I have visited North Korea at least twice a year for four years now, even during periods of high tension on the Korean peninsula. Communications are at a deadlock between the two countries now, so I have become a mediator in order to channel messages among the churches in South Korea and KCF in Pyongyang. In September North Korea was hit by a very strong storm that resulted in the worst flooding in 60 years. The northern part of North Korea suffered more than 500 deaths, and the storm destroyed more than 50,000 houses. We sent humanitarian aid to the area and flour to Bongsoo Bread Factory during my October mission trip to the region. Without agape, unconditional love from Jesus Christ, we cannot support North Korea. So I carry that love in my heart and share it with people in North Korea unconditionally. Please pray for me, that I will have courage to carry this love to them in any circumstance.
In September of this year we held our first China-Korea Young Christian Leadership Retreat on Jeju Island in South Korea. We needed lots of patience and care in order to hold it. We invited 15 young adults from China through the Amity Foundation and 15 participants from South Korea through our two partner churches, Presbyterian Church of Korea and Presbyterian Church in the Republic of Korea. Our major goal was to train the next generation of young leaders and provide networks for them. The retreat grew out of the successful China-Korea Intercultural Exchange Program in 2015.
Even though the two programs were in the beginning stages, we could identify the fruit of participants’ growth. For example, as a young adult from Nanjing, Chen Ting participated in both programs. Through the three months of the exchange program in Korea, Ting experienced the various churches and denominations in Seoul, learning about the social services of the church, and the necessity of reconciliation and peace in Korea. When she returned to China after the program she traveled to North Korea through a travel agency in order to experience the life of North Korea. Then Ting came back to South Korea to participate in the China-Korea Young Christian Leadership Retreat in September. During the retreat she was able to meet young Christians from various places in China and South Korea and had deep discussions about how the Korean and Chinese churches should work together in the future. Now she is currently in the process of entering the Master of Christian Education degree program at the Presbyterian University and Theological Seminary (PUTS) in Seoul, South Korea (I wrote a recommendation letter for her). She will begin classes in March of next year. As we witness her growth through the two programs and consider her future direction we expect that these programs will play a significant role in bringing new leaders to work for reconciliation and peace between the two countries in Korea and China and beyond. She will be a Chinese Christian leader—Christ’s ambassador—carrying the ministry of reconciliation. Let us continue to pray for her.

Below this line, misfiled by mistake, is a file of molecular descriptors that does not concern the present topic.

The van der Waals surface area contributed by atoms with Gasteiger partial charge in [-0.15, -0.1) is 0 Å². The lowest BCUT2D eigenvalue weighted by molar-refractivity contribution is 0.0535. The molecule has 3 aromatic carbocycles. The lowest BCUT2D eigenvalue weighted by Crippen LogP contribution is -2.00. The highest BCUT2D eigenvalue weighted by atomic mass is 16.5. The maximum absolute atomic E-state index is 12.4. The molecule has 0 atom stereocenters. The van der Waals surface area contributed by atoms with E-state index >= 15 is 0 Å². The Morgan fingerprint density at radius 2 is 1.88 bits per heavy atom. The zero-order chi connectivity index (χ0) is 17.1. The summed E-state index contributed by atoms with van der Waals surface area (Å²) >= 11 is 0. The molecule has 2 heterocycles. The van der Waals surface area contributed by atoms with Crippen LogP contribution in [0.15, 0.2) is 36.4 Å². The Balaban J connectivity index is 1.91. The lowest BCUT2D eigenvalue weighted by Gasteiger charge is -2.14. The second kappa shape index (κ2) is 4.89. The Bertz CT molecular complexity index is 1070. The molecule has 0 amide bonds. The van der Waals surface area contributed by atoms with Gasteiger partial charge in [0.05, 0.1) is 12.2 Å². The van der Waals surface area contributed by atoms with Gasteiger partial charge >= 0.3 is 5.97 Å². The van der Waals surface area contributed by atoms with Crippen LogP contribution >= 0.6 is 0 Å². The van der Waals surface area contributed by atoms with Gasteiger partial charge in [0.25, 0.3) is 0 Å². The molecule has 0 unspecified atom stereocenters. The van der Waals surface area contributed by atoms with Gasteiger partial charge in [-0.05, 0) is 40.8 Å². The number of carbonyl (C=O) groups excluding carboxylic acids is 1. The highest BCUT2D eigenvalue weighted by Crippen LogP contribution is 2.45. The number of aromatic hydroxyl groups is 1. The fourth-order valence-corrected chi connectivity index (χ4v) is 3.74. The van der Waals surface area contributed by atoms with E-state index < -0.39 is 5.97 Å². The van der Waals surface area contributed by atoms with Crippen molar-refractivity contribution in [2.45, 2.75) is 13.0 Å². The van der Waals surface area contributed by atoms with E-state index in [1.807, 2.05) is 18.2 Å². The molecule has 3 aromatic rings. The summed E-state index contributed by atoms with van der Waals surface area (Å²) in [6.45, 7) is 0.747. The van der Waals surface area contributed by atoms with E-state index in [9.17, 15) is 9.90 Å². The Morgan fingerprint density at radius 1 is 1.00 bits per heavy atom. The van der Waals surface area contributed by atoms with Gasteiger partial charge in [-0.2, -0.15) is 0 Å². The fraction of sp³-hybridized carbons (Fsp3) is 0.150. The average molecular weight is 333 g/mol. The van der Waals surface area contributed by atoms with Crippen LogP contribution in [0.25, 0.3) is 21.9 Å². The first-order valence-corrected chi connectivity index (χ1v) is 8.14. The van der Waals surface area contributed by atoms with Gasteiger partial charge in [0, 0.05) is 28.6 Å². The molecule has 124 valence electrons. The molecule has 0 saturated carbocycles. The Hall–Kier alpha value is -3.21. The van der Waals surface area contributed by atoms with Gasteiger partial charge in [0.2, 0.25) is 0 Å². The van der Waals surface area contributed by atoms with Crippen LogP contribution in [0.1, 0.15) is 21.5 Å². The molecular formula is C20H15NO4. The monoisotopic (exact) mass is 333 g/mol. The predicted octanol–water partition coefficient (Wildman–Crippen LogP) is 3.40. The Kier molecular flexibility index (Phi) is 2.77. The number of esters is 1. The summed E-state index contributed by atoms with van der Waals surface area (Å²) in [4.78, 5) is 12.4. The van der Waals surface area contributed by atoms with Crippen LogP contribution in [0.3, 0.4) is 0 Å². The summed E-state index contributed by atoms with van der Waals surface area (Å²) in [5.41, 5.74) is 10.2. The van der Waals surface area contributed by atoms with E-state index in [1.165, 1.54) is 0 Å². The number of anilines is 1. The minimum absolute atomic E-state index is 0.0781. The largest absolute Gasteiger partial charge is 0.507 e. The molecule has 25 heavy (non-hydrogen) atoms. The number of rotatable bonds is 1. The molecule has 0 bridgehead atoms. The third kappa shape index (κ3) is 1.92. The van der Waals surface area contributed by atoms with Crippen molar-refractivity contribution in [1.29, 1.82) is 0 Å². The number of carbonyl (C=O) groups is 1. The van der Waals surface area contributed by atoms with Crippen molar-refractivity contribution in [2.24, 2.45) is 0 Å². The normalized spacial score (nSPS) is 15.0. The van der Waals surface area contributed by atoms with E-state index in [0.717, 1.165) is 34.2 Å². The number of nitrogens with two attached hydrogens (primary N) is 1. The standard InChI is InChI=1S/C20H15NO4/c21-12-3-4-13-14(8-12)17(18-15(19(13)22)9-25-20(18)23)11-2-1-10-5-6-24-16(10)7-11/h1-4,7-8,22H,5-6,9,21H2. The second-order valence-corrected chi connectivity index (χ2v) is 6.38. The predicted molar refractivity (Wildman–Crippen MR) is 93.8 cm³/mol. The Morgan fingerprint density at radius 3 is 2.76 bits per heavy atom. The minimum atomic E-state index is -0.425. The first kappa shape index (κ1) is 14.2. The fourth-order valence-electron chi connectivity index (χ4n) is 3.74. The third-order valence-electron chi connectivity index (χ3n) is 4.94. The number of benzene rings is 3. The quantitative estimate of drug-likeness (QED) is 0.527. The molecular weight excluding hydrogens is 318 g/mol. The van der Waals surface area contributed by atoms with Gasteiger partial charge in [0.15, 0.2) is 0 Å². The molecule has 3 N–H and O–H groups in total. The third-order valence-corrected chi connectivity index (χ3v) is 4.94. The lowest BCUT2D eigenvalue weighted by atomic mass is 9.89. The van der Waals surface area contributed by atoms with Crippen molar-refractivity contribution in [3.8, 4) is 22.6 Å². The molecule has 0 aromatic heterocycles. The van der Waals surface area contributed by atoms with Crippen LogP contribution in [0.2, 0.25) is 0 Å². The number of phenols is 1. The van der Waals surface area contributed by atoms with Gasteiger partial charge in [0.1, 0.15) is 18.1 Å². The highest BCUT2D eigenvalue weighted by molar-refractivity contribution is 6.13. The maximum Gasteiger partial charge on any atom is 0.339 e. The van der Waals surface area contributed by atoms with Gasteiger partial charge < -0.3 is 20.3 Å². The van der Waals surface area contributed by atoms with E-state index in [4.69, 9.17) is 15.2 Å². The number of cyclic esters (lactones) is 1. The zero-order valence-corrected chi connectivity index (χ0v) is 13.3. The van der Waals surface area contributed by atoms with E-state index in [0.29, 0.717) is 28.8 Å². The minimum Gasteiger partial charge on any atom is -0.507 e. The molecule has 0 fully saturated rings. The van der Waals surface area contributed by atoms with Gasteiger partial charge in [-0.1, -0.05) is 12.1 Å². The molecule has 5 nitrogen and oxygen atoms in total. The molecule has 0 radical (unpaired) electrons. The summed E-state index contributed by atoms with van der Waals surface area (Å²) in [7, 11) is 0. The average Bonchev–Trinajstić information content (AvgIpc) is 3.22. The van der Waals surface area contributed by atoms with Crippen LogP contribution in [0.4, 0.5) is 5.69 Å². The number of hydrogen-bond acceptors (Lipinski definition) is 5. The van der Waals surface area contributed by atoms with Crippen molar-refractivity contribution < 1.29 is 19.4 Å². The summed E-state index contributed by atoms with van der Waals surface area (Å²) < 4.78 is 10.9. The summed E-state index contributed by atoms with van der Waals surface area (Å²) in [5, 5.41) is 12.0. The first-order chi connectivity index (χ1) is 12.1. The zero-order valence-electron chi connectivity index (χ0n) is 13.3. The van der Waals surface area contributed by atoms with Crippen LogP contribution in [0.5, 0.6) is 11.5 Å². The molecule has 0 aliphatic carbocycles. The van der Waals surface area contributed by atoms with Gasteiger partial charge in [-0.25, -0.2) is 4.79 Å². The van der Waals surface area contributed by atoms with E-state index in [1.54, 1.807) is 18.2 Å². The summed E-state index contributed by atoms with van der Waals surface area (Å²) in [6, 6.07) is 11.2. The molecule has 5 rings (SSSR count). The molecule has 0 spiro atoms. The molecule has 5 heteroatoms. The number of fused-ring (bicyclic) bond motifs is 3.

Yen Hee and I deeply thank you for your faithful and unshakable prayers and support over more than 20 years. We humbly ask you to continue with us. We look forward to experiencing many more years of collaborative reconciliation with you in God’s mission for the Kingdom of God.
As we celebrate together the birth of Jesus who is our Savior and Immanuel, may God richly bless you and give you vision, power, and courage for God’s glory. Amen.
Choon and Yen Hee Lim